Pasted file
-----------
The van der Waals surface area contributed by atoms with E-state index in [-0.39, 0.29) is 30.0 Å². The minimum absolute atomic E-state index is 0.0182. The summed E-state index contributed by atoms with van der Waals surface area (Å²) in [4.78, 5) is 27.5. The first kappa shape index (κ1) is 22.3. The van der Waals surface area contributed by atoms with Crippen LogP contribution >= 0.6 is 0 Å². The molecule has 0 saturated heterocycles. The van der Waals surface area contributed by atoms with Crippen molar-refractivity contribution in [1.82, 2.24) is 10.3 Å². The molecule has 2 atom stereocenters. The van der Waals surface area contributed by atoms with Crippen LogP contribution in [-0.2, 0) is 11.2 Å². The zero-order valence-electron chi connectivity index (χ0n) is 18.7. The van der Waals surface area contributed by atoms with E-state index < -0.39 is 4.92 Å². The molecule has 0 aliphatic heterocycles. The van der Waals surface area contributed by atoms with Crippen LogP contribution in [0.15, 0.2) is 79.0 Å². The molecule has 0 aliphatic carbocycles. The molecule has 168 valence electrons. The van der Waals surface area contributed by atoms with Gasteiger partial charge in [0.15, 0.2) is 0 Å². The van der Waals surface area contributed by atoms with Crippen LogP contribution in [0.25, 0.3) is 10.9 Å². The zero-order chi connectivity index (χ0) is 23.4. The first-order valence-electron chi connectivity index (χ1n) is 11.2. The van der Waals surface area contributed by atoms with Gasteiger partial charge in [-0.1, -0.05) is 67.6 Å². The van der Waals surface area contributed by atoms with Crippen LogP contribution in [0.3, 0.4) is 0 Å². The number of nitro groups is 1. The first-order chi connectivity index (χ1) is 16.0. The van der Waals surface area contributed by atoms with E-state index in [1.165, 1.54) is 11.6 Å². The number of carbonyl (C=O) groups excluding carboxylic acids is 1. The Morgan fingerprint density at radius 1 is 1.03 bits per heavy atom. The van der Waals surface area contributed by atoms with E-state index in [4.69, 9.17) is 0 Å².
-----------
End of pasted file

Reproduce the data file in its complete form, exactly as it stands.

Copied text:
The van der Waals surface area contributed by atoms with E-state index in [-0.39, 0.29) is 30.0 Å². The minimum absolute atomic E-state index is 0.0182. The summed E-state index contributed by atoms with van der Waals surface area (Å²) in [4.78, 5) is 27.5. The first kappa shape index (κ1) is 22.3. The van der Waals surface area contributed by atoms with Crippen LogP contribution >= 0.6 is 0 Å². The molecule has 0 saturated heterocycles. The van der Waals surface area contributed by atoms with Crippen molar-refractivity contribution in [1.82, 2.24) is 10.3 Å². The molecule has 2 atom stereocenters. The van der Waals surface area contributed by atoms with Crippen LogP contribution in [-0.2, 0) is 11.2 Å². The zero-order valence-electron chi connectivity index (χ0n) is 18.7. The van der Waals surface area contributed by atoms with E-state index < -0.39 is 4.92 Å². The molecule has 0 aliphatic heterocycles. The van der Waals surface area contributed by atoms with Crippen LogP contribution in [0.15, 0.2) is 79.0 Å². The molecule has 0 aliphatic carbocycles. The molecule has 168 valence electrons. The van der Waals surface area contributed by atoms with Gasteiger partial charge in [0.15, 0.2) is 0 Å². The van der Waals surface area contributed by atoms with Crippen LogP contribution in [0.25, 0.3) is 10.9 Å². The zero-order chi connectivity index (χ0) is 23.4. The first-order valence-electron chi connectivity index (χ1n) is 11.2. The van der Waals surface area contributed by atoms with Gasteiger partial charge in [-0.1, -0.05) is 67.6 Å². The van der Waals surface area contributed by atoms with Crippen LogP contribution in [0.3, 0.4) is 0 Å². The number of nitro groups is 1. The first-order chi connectivity index (χ1) is 16.0. The van der Waals surface area contributed by atoms with E-state index in [1.165, 1.54) is 11.6 Å². The number of carbonyl (C=O) groups excluding carboxylic acids is 1. The Morgan fingerprint density at radius 1 is 1.03 bits per heavy atom. The van der Waals surface area contributed by atoms with E-state index in [4.69, 9.17) is 0 Å².